- In terms of consumer redress, it is proposed that the FCA's 'Dispute resolution: Complaints' sourcebook will apply, to ensure that regulated stablecoin issuers and custodians handle complaints from consumers fairly and effectively. The FCA explains that it would also be appropriate for customers of regulated stablecoin issuers and custodians to have recourse to the Financial Ombudsman Service if a complaint is not resolved.
- The FCA states that it will not propose extending the Financial Services Compensation Scheme ("FSCS") to cover regulated stablecoin issuers or custodians. This is due to the (currently) unquantifiable levels of harm or residual risk that may arise. The FCA has previously stated that compensating consumers where they have chosen to engage in higher risk services or products might create wrong incentives amongst consumers and firms. This position will be kept under review.
The FCA proposes a new prudential sourcebook, referred to as 'CRYPTOPRU', which will set activity-based prudential requirements that will apply cumulatively, along with other activity-based prudential requirements. The FCA will use the current 'Investment Firms Prudential Regime' ("IFPR") as a starting point, with requirements tailored to capture the risks associated with regulated stablecoin issuers and custodians. For example, the FCA explains that it currently anticipates concentration risk requirements to be "dynamic in nature" and relevant firms will be responsible for conducting an appropriate risk assessment for exposures.
Managing regulated stablecoin issuers and custodian firm failures
As mentioned above, the FCA is proposing safeguarding and segregation requirements in respect of regulated stablecoin backing assets. In the event of a firm's failure, the FCA is considering applying similar distribution and transfer provisions to regulated stablecoin backing assets to those currently applied under CASS to financial services firms. The FCA points to several complexities that will be specific to cryptoassets (and regulated stablecoins). For example, a regulated stablecoin issuer will likely not know, or have access to records that identify, all current holders of the coin. Rather, the issuer will only be able to identify the wallet address that the coin is stored in. This point will be subject to further consideration by the FCA, and the FCA intends to develop protective measures for consumers to ensure that they have sufficient opportunity to claim their stablecoins and is exploring how to treat regulated stablecoins that are unclaimed during an insolvency process.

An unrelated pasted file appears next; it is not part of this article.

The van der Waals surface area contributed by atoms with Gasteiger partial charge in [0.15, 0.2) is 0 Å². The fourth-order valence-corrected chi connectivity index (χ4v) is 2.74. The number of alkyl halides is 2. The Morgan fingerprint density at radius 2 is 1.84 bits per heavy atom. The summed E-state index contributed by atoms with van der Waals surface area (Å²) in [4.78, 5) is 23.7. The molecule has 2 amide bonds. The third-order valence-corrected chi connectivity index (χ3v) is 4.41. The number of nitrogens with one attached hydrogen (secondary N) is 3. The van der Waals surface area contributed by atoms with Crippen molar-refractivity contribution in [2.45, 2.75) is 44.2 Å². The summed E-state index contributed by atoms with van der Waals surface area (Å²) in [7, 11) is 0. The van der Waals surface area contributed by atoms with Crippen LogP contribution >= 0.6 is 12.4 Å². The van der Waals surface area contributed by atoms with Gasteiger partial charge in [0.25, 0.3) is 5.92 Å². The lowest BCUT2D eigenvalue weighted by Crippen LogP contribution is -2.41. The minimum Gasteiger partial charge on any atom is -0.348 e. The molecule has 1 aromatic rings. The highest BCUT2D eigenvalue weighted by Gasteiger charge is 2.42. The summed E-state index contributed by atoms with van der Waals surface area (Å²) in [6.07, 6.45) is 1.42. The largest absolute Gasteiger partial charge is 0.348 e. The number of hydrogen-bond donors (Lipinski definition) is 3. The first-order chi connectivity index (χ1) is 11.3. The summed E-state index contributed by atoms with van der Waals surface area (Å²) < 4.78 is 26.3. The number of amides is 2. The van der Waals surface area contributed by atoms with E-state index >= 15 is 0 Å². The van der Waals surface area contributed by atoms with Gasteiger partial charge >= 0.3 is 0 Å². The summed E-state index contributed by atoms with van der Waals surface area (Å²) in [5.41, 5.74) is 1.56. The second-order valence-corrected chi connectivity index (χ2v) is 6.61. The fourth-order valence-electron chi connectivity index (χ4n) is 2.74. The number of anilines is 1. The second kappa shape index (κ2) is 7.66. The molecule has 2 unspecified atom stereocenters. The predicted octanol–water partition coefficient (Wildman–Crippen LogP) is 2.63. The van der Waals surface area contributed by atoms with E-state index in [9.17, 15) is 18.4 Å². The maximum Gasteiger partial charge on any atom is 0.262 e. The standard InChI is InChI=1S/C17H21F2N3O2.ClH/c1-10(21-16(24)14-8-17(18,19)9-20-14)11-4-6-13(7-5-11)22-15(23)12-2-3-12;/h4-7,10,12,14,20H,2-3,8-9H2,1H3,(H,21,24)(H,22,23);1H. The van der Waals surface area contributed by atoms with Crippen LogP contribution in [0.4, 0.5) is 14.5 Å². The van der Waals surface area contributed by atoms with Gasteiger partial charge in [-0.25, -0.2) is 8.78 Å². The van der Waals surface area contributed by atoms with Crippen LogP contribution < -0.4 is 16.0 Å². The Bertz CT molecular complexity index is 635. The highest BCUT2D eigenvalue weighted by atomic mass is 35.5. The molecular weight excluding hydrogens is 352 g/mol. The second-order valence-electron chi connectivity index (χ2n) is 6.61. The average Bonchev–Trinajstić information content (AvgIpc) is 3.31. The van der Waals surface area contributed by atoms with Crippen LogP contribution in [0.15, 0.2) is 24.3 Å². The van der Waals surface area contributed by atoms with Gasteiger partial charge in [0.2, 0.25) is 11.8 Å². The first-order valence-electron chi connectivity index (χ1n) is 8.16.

Regulating payment services using stablecoins
HMT propose to extend the scope of the PSRs to capture:
- Where a regulated stablecoin is used at the entrance or exit of an existing fiat payment chain, but where the actual transfer of value would be in fiat by way of a traditional payment service (the "hybrid model"); and
- Where both a payer and payee transact in stablecoin, and the transfer of stablecoins between them occurs 'on-chain' (the "pure stablecoin model").
HMT are exploring whether firms that offer one or both models may need new permissions under the PSRs, as "payment arrangers". A payment is proposed to be in scope where a transaction involves UK customers, or where a UK firm facilitates the transaction.
Existing conduct rules for payment service providers in the PSRs would apply to activities conducted in respect of both the hybrid model and the pure stablecoin model. This includes the information requirements set out in Part 6, and the rights and obligations set out in Part 7, for example:
- Information about how payment instructions can be given, how the consumer can communicate with the payment service provider if they have questions about the service, etc.
- Information about individual payment transactions processed (including transaction amounts, charges and value dates).
- Consumer rights involving execution of transactions (such as maximum regulatory time limits for executing a payment order).
- Rights where a transaction is executed defectively or is unauthorised, and complaints-handling requirements.
The PSRs require payment institutions to safeguard funds received from customers for executing a payment transaction, and the FCA has identified a series of requirements that will apply to payment arrangers.
The same organisational and prudential requirements as will apply to regulated stablecoin issuers and custodians are expected to apply to payment arrangers, as well as the FCA's high-level principles and Consumer Duty.
Similar to the regime proposed for issuance and custodian activities, the FCA comments that DISP is also likely to apply to payment arrangers and consumers will have access to the Financial Ombudsman, while the FSCS will not be extended to payments using regulated stablecoins (the FSCS cannot be extended to activities that are not in the RAO). The MLRs are also proposed to apply to pure and hybrid stablecoin payment services.
HMT are considering only permitting such firms to use 'overseas stablecoins' in their payment services where those stablecoins meet prescribed standards (equivalent to those required for UK-regulated stablecoins). Where payment arrangers allow the use of 'overseas stablecoins', they will need to report the number of transactions to the BoE and FCA.
What is the timeline for Phase 1 proposals?
The period for responses to DP 23/4 closes on 6 February 2024.
Following consideration of the responses received, the FCA will draft appropriate new rules for consultation. HMT indicates that secondary legislation will be presented for Phase 1 "as soon as possible and by early 2024".
While the proposals are not yet final, stablecoin and cryptoasset businesses are recommended to assess the new proposals against their business models and consider whether they might fall in scope of the expanded regulatory perimeter.